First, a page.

A monthly series on current events known as “Democracy in Peril?” took on the topic of the Equal Rights Amendment last night at James Madison University. WMRA’s Anna Saunders reports.
The Equal Rights Amendment, known as the ERA, could be voted on in the Virginia State Senate as soon as today, which made the topic of last night’s discussion a timely one.
The featured speaker was Megan Tracy, an anthropology professor at JMU. She joined the “VA Ratify ERA” movement last summer. If ratified, the ERA is designed to guarantee all American citizens equal rights regardless of sex.
MEGAN TRACY: It’s simply ridiculous that we do not have a statement about gender equality in the Constitution.
Tracy talked about how the ERA was passed by Congress in 1972, but is waiting on the 38th state to ratify which could be Virginia. Tracy says those who oppose the ERA in the Republican Party do so most commonly on the grounds of “unintended consequences.”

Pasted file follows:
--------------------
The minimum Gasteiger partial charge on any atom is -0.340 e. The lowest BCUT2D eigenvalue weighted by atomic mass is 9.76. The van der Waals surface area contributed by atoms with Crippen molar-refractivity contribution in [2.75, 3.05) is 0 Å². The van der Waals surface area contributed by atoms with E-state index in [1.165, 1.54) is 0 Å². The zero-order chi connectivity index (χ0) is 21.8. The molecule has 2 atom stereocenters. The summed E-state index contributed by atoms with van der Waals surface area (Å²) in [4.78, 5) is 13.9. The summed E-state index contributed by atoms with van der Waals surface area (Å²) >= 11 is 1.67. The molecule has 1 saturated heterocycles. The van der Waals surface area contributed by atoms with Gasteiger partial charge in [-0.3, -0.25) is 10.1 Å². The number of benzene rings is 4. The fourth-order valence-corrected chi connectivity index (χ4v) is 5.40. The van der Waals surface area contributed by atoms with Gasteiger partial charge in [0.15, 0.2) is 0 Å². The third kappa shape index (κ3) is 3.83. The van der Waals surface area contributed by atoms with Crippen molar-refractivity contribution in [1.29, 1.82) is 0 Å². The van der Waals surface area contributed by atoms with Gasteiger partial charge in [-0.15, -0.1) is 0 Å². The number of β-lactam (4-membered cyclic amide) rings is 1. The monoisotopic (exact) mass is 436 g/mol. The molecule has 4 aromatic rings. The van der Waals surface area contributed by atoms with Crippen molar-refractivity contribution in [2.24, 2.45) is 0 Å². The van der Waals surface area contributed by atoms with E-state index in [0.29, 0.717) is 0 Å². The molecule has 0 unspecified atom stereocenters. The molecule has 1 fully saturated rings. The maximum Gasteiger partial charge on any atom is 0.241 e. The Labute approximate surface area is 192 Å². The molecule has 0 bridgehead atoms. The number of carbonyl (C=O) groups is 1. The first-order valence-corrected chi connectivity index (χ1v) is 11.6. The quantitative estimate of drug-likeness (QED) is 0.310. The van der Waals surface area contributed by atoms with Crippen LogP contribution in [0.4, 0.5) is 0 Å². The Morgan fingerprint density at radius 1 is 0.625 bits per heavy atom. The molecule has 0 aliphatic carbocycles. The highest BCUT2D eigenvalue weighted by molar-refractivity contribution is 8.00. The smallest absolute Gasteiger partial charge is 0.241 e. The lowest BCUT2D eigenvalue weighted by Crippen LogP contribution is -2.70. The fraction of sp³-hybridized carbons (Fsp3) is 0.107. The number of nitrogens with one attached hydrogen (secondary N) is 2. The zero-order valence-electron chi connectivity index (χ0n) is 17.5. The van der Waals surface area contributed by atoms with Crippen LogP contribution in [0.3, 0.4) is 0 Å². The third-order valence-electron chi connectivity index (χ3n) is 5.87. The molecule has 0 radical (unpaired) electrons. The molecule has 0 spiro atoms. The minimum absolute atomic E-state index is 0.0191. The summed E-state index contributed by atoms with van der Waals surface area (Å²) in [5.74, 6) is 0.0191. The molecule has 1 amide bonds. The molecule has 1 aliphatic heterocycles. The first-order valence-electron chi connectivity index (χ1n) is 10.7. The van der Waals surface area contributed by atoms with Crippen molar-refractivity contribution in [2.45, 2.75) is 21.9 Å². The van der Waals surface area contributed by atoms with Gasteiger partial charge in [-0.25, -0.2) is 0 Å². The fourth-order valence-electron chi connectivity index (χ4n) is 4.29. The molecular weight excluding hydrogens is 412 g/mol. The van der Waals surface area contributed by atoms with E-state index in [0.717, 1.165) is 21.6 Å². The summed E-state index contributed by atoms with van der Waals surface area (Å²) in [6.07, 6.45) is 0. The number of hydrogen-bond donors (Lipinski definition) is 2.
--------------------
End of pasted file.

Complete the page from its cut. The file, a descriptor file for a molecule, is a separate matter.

TRACY: I think that there is enough precedence, enough intervening time, that we have a good sense of what the ERA can do and what it won’t do.
Sylvia Rogers has been a member of the American Association of University Women for 20 years, and she gave a brief opening history on the fight for gender equality.
Although she has been a contender in this fight for a long time, it is her mother who keeps her going. Rogers’ mother will turn 100 this July, and she has one birthday request: the ratification of the ERA.
SYLVIA ROGERS: My mother would be, I can just see her, she is already so tickled to be doing something like this. She would just be ecstatic.